Absurd, frivolous, wasteful, morally dishonest--these are just some of the words used by critics to describe Madison County's infamous Pizza Hut lawsuit.
Others call it the suit about the lawyer who held the restaurant door for a cop, then sued him and the restaurant.
In his refusal this week to kill the long running lawsuit that drains taxpayer resources, Judge Dennis Ruth explained he thought it was "confusing" and he needed to know more.
Frankly, Judge Ruth confuses us.
Is it lawyer-plaintiff Amanda Verett's dubious claim of injury that is so "confusing," in which a restaurant somehow gets blamed for an injury sustained while opening a door?
Or was it her incredible explanation of how the injury happened, which relied upon a fictional "vacuum" law of physics borrowed from an obscure sci-fi novel, "Demons in the Freezer"?
Was it the man who diagnosed Verett's alleged injury, the one-and-only Granite City chiropractor Dr. Mark Eavenson, Madison County's most prolific doctor-filer of class action lawsuits?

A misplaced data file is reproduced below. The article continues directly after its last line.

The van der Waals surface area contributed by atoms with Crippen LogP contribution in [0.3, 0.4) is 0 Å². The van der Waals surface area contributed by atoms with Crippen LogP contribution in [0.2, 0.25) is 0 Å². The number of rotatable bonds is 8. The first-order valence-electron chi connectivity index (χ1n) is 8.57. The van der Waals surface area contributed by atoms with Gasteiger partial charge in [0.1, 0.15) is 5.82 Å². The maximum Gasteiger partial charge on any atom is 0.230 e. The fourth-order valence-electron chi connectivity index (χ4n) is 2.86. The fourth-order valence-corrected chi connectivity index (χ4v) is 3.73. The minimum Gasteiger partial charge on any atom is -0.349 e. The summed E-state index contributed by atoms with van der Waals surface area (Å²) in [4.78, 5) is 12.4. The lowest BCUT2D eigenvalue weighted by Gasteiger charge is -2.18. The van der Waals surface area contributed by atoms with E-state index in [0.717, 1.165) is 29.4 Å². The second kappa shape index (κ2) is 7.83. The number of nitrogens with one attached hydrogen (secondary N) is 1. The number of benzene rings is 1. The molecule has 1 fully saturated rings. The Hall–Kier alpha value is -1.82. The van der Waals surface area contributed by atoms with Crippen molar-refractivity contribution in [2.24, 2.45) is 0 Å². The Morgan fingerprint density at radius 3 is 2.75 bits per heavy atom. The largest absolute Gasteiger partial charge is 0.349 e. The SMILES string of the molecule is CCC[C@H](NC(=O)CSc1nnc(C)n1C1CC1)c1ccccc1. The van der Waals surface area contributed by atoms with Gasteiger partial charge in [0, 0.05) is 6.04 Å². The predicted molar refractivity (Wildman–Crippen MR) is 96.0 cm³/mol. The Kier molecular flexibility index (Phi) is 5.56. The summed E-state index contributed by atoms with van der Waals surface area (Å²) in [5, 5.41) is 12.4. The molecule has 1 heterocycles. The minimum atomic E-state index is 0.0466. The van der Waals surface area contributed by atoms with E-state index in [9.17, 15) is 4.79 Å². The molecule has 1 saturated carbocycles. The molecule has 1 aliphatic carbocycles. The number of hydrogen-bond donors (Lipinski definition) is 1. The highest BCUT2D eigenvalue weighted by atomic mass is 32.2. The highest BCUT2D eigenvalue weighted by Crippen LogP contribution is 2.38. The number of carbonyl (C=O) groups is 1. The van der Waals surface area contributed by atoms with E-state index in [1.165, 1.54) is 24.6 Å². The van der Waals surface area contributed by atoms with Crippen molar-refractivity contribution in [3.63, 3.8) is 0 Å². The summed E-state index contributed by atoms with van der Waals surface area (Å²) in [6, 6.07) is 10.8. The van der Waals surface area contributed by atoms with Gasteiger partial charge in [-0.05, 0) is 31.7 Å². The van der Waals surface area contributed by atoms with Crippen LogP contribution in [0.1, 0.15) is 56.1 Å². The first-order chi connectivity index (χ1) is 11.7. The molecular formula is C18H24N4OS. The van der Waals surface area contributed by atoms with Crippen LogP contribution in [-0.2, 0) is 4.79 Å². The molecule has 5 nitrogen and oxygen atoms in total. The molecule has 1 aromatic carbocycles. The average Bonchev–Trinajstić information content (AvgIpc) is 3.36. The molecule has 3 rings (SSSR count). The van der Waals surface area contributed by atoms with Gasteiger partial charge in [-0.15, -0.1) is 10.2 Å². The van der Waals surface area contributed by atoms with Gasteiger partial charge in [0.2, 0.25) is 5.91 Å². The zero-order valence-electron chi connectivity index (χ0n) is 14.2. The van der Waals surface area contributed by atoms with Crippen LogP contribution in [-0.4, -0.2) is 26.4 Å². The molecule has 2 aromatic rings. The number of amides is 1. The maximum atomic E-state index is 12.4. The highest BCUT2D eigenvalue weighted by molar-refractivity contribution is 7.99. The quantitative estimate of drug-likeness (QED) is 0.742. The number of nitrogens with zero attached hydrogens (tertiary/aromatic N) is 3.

Was it the curious circumstances of the whole event? It occurred after Troy police officer, Clarence Jackson, responded to a 911 call of a disturbance at the restaurant--which testimony showed was caused primarily by Verett and a male law partner.
Which part of this hyper-embarrassing case is so difficult for Judge Ruth to understand?
Those in robes are called judge for a reason. They're supposed to make decisions--not give every plaintiff and lawyer the seemingly endless benefit of every doubt.
The net sum here is that Verett and her lawyer, the notorious Thomas Maag, now live to settle another day with Pizza Hut, a large company surely tiring of spending thousands of dollars on its defense in this bizarre case. It is this kind of leverage for which the duo hoped, and Judge Ruth seems willing to fulfill those hopes.
This case is anything but confusing. It's a crystal-clear example of what ails our civil justice system. And it's gone on for two years too long.